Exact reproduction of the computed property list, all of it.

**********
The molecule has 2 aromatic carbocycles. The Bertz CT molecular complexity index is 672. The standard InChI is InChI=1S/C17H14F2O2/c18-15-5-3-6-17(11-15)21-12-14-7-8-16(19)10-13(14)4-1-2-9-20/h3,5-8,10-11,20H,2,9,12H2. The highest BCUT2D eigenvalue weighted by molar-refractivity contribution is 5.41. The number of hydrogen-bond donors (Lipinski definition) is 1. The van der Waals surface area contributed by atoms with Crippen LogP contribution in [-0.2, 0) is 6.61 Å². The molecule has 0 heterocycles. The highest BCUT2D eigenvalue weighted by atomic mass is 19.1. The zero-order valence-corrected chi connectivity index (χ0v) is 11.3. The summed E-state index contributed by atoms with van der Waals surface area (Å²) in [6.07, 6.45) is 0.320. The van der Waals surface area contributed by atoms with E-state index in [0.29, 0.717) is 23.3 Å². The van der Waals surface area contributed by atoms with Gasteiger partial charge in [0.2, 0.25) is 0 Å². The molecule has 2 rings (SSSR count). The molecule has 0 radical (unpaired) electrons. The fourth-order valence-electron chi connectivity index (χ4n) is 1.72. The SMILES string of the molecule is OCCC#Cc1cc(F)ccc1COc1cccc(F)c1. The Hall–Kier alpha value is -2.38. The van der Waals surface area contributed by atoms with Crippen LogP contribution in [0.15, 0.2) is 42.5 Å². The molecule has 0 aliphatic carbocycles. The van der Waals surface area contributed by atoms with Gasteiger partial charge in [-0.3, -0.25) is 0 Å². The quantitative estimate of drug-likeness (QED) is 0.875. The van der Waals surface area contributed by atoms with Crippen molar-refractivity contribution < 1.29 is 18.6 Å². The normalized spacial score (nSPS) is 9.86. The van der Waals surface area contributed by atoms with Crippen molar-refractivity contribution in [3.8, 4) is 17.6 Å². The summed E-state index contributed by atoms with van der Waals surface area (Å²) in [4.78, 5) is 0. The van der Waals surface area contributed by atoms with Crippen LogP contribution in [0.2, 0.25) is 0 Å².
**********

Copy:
The molecule has 2 aromatic carbocycles. The Bertz CT molecular complexity index is 672. The standard InChI is InChI=1S/C17H14F2O2/c18-15-5-3-6-17(11-15)21-12-14-7-8-16(19)10-13(14)4-1-2-9-20/h3,5-8,10-11,20H,2,9,12H2. The highest BCUT2D eigenvalue weighted by molar-refractivity contribution is 5.41. The number of hydrogen-bond donors (Lipinski definition) is 1. The van der Waals surface area contributed by atoms with Crippen LogP contribution in [-0.2, 0) is 6.61 Å². The molecule has 0 heterocycles. The highest BCUT2D eigenvalue weighted by atomic mass is 19.1. The zero-order valence-corrected chi connectivity index (χ0v) is 11.3. The summed E-state index contributed by atoms with van der Waals surface area (Å²) in [6.07, 6.45) is 0.320. The van der Waals surface area contributed by atoms with E-state index in [0.29, 0.717) is 23.3 Å². The van der Waals surface area contributed by atoms with Gasteiger partial charge in [0.2, 0.25) is 0 Å². The molecule has 2 rings (SSSR count). The molecule has 0 radical (unpaired) electrons. The fourth-order valence-electron chi connectivity index (χ4n) is 1.72. The SMILES string of the molecule is OCCC#Cc1cc(F)ccc1COc1cccc(F)c1. The Hall–Kier alpha value is -2.38. The van der Waals surface area contributed by atoms with Crippen LogP contribution in [0.15, 0.2) is 42.5 Å². The molecule has 0 aliphatic carbocycles. The van der Waals surface area contributed by atoms with Gasteiger partial charge in [-0.3, -0.25) is 0 Å². The quantitative estimate of drug-likeness (QED) is 0.875. The van der Waals surface area contributed by atoms with Crippen molar-refractivity contribution < 1.29 is 18.6 Å². The normalized spacial score (nSPS) is 9.86. The van der Waals surface area contributed by atoms with Crippen molar-refractivity contribution in [3.8, 4) is 17.6 Å². The summed E-state index contributed by atoms with van der Waals surface area (Å²) in [4.78, 5) is 0. The van der Waals surface area contributed by atoms with Crippen LogP contribution in [0.2, 0.25) is 0 Å².